Oliver Wyman study finds that premiums will increase 42 percent for people aged 21 to 29 and 31 percent for people aged 30 to 39
The latest edition of Contingencies, a publication from the American Academy of Actuaries, includes an article from actuaries at Oliver Wyman highlighting the impact of the Affordable Care Act’s (ACA) age rating restrictions on premiums. The article finds that “young, single adults aged 21 to 29 and with incomes beginning at about 225 percent of the FPL, or roughly $25,000, can expect to see higher premiums than would be the case absent the ACA, even after accounting for the presence of the premium assistance.” Similarly, the article finds that “single adults up to age 44 with incomes beginning above approximately 300 percent of FPL can expect to see higher premiums, even after accounting for premium assistance.”
America’s Health Insurance Plans (AHIP) has raised concerns about the impact the ACA’s age rating restrictions will have on the affordability of health care coverage. In recent comments submitted to the U.S. Department of Health and Human Services, AHIP urged regulators to delay implementation of the 3:1 age band. “Higher rates for the younger population combined with low mandate penalties during the first years of the ACA implementation will result in adverse selection because younger individuals are likely to choose not to purchase coverage. When these younger individuals do not enroll, destabilization of the individual market will occur, premiums will increase in the individual market for enrollees of all ages, and enrollment will decline,” AHIP said in its comments. AHIP provided support to Oliver Wyman for earlier actuarial modeling and analysis similar to that highlighted in the Contingencies article.
“If younger, healthier people choose to forgo purchasing insurance until they get sick or injured, costs will increase for everyone – young and old,” said AHIP President and CEO Karen Ignagni.
The authors of the Contingencies article make the important point that to understand the full impact of the ACA on premiums, “it’s important to move beyond broad averages.” They note that “averages may mask substantial differences in how market reforms will affect individual states and various populations in those states, particularly in the pricing of coverage and the pooling of risk.” Key findings from the article include the following:
- “In our study, we found that if premiums in the nongroup market were to increase on average by 10 percent to 20 percent because of changes required by the ACA (as some estimates have predicted), premiums for younger, healthier individuals could increase by more than 40 percent.”
- “Our analysis shows that under the ACA, premiums for people aged 21 to 29 with single coverage who are not eligible for premium assistance would increase by 42 percent over premiums absent the ACA. People aged 30 to 39 with single coverage who are not eligible for premium assistance would see an average increase in premiums of 31 percent. Those with single coverage aged 60 to 64 who are not eligible for premium assistance would see about a 1 percent average increase in premiums.”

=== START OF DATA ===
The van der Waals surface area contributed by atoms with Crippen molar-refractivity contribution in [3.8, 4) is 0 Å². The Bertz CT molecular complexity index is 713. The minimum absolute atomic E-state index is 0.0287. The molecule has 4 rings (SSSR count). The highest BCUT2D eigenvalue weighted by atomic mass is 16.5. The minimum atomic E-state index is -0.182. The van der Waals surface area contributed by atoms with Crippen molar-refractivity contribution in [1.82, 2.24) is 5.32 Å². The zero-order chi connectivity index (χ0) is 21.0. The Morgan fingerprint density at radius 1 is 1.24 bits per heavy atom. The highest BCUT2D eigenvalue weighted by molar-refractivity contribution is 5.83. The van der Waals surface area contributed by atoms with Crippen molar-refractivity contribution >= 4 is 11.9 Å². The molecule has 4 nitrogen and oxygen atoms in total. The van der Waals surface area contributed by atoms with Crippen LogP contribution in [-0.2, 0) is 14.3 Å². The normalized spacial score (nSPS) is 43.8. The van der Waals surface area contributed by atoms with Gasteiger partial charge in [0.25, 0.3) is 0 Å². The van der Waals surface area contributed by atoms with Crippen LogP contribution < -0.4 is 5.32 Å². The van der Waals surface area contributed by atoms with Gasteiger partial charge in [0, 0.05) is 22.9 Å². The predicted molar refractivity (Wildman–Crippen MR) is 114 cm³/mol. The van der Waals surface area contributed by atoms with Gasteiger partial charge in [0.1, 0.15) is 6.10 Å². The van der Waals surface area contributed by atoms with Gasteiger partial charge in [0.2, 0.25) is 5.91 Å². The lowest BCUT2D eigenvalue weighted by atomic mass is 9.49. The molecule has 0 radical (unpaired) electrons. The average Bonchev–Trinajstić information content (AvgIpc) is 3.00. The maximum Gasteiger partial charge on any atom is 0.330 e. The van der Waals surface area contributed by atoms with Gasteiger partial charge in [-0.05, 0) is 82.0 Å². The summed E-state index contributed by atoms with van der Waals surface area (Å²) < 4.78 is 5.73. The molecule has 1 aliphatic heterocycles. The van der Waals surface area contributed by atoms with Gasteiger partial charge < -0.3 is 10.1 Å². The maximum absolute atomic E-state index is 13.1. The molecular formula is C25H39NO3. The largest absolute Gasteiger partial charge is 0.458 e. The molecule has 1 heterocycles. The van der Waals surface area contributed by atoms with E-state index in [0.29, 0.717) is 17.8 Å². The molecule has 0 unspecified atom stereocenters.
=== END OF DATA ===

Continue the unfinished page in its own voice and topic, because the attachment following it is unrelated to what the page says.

- “Our core finding is that young, single adults aged 21 to 29 and with incomes beginning at about 225 percent of the FPL, or roughly $25,000, can expect to see higher premiums than would be the case absent the ACA, even after accounting for the presence of the premium assistance. Similarly, single adults up to age 44 with incomes beginning above approximately 300 percent of FPL can expect to see higher premiums, even after accounting for premium assistance. This is because in today’s market, younger enrollees can buy coverage that more closely reflects their expected actuarial costs based on their age, and this coverage is pooled with other similar risk classes in accordance with standard actuarial principles. In addition, the ACA requires that all nongroup coverage meet essential health benefit requirements, both with respect to the type of services covered and with respect to the actuarial value of the coverage.”
- “The difference between young and old at similar income levels is that younger individuals at a given income level are much less likely to find it economically rational to purchase coverage if it takes up 9.5 percent of their income, while older individuals have a greater expectation of health care cost spending as a percentage of income.”
- “In total, this means that close to 4 million uninsured individuals aged 21 to 29—or roughly 36 percent of those currently uninsured within this age cohort (4 million/11.2 million)—can expect to pay more out of pocket for single coverage than they otherwise would, even given the availability of premium assistance.”
- “Note that roughly 7.6 million people, or 40 percent of those covered in the nongroup market in 2011, had incomes above 400 percent of the FPL and would be ineligible for premium assistance. Taking into account both the 400 percent FPL phase-out level and the 225 percent FPL crossover point, we estimate that almost 80 percent of those ages 21 to 29 with incomes greater than 138 percent of FPL who are enrolled in nongroup single coverage can expect to pay more out of pocket for coverage than they pay today—even after accounting for premium assistance. With a crossover point of about 300 percent of FPL for those aged 30 to 44, we estimate that about one-third of those older than age 29 with incomes greater than 138 percent FPL who currently are insured with individual contracts will see higher premiums even after accounting for premium assistance.”